Mightier scores $2M from NIH to study impact of biofeedback video game on children with ADHD

Mightier is teaming up with Magellan Health to conduct the study.
By Laura Lovett
02:38 pm
Mightier game

Boston Children’s Hospital spin-out Mightier is teaming up with Magellan Health to study how the former’s video-game like therapy can improve emotional regulation for children, thanks to a $2 million National Institute of Mental Health grant.

The pair will be launching a new study to evaluate the impact of Mightier’s biofeedback video game platform on improving behavior and in children with mental health disorders including ADHD, anxiety and oppositional defiant disorder (ODD). Magellan plans to recruit around 200 children from various health plans.

The technology combines 25 mobile games with a special heart rate monitoring band. The games are aimed at helping children learn coping mechanisms like visualization and controlled breathing.

Over the summer, the pair announced they were working on another pilot to evaluate the Mightier video game on children with autism or other behavioral health issues. The pilot was slated to run for six months and would be provided to 100 children. The company said the results of this research should be released in the coming months.


ADHD is a very common condition in children. The CDC estimates that 6.1 million children in the U.S, are living with the condition. The agency found that boys are more likely to be diagnosed with the condition than girls (12.9% compared to 5.6%).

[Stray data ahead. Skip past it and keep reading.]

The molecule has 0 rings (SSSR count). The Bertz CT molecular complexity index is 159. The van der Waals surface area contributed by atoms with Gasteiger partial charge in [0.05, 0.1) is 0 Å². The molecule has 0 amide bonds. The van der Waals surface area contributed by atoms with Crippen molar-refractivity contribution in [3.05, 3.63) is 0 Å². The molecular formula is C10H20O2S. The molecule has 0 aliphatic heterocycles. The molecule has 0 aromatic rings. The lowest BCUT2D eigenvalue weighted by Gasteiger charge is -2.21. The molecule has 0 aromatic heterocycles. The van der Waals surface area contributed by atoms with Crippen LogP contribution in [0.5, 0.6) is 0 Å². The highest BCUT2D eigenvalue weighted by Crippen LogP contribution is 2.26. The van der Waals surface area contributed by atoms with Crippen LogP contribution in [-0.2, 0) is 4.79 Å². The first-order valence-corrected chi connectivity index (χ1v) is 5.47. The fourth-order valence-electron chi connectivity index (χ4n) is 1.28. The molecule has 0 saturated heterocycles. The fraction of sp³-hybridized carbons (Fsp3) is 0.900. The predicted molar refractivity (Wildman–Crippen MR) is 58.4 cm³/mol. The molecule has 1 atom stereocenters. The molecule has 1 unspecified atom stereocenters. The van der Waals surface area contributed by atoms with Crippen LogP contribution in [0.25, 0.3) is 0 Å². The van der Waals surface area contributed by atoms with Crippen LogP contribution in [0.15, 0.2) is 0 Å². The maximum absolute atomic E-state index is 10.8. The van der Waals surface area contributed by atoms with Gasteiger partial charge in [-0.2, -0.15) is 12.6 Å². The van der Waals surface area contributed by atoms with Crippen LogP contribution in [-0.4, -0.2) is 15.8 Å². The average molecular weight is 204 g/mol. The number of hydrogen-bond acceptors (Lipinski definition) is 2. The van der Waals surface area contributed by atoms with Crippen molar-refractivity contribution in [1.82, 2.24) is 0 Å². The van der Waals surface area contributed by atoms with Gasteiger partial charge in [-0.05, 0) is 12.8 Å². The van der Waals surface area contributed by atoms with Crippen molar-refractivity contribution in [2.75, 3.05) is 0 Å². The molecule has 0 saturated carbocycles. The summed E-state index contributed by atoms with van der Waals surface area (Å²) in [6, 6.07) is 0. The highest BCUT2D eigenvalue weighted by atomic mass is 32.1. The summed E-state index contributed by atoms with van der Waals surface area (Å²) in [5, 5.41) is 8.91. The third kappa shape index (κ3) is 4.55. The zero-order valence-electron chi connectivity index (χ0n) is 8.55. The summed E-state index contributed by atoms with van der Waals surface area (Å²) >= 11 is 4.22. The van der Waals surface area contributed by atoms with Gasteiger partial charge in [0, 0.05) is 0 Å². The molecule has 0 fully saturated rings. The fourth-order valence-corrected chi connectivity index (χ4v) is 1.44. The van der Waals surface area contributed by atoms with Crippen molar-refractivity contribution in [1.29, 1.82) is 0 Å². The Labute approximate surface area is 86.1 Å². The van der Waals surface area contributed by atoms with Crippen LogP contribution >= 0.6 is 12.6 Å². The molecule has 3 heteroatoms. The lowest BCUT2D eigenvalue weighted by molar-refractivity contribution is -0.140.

Since its launch, the company has raised over $10.35 million in funding. After it closed its last funding round in 2019, the company said it would put the money towards more tools.

This isn’t the only startup looking to use video-game like tools to improve outcomes for children with ADHD. In June, Akili Interactive finally received its much awaited FDA De Novo marketing authorization for EndeavorRx, a video-game digital therapeutic for kids 8 to 12 with ADHD. The tool is a prescription digital therapeutic designed to help reprogram the brain.


"Teaching children emotional regulation, a core life skill, is a powerful insulator against stress and symptoms of many common pediatric mental health disorders," said Dr. Jason Kahn, chief science officer and cofounder of Mightier, in a statement.

"This study has the potential to advance pediatric mental services for millions of families. Magellan's collaboration further demonstrates their commitment to innovative solutions in the field of mental health."



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